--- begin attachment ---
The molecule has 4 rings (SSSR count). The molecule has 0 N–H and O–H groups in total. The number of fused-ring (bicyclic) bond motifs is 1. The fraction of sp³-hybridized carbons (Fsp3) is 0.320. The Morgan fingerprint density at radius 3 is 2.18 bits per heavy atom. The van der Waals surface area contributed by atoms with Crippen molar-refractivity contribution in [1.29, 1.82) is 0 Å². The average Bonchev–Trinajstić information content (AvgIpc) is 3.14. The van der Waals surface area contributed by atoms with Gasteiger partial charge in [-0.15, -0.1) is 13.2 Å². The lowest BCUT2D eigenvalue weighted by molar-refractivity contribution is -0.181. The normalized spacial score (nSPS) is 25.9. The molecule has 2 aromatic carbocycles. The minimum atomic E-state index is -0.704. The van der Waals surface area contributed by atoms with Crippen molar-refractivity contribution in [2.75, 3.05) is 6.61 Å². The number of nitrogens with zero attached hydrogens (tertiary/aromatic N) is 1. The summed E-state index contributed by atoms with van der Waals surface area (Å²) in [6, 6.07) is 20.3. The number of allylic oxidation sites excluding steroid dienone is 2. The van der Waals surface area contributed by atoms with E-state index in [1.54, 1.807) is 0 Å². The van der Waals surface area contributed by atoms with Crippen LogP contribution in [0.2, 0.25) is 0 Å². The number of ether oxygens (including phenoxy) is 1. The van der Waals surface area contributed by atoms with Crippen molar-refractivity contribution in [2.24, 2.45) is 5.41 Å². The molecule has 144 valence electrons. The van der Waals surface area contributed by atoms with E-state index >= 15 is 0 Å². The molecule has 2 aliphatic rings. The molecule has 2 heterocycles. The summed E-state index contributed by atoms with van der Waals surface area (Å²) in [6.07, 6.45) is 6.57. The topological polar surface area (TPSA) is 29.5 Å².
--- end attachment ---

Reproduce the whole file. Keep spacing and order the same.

The molecule has 4 rings (SSSR count). The molecule has 0 N–H and O–H groups in total. The number of fused-ring (bicyclic) bond motifs is 1. The fraction of sp³-hybridized carbons (Fsp3) is 0.320. The Morgan fingerprint density at radius 3 is 2.18 bits per heavy atom. The van der Waals surface area contributed by atoms with Crippen molar-refractivity contribution in [1.29, 1.82) is 0 Å². The average Bonchev–Trinajstić information content (AvgIpc) is 3.14. The van der Waals surface area contributed by atoms with Gasteiger partial charge in [-0.15, -0.1) is 13.2 Å². The lowest BCUT2D eigenvalue weighted by molar-refractivity contribution is -0.181. The normalized spacial score (nSPS) is 25.9. The molecule has 2 aromatic carbocycles. The minimum atomic E-state index is -0.704. The van der Waals surface area contributed by atoms with Crippen molar-refractivity contribution in [2.75, 3.05) is 6.61 Å². The number of nitrogens with zero attached hydrogens (tertiary/aromatic N) is 1. The summed E-state index contributed by atoms with van der Waals surface area (Å²) in [6, 6.07) is 20.3. The number of allylic oxidation sites excluding steroid dienone is 2. The van der Waals surface area contributed by atoms with E-state index in [1.54, 1.807) is 0 Å². The van der Waals surface area contributed by atoms with Crippen LogP contribution in [0.2, 0.25) is 0 Å². The number of ether oxygens (including phenoxy) is 1. The van der Waals surface area contributed by atoms with Crippen molar-refractivity contribution in [2.24, 2.45) is 5.41 Å². The molecule has 144 valence electrons. The van der Waals surface area contributed by atoms with E-state index >= 15 is 0 Å². The molecule has 2 aliphatic rings. The molecule has 2 heterocycles. The summed E-state index contributed by atoms with van der Waals surface area (Å²) in [6.07, 6.45) is 6.57. The topological polar surface area (TPSA) is 29.5 Å².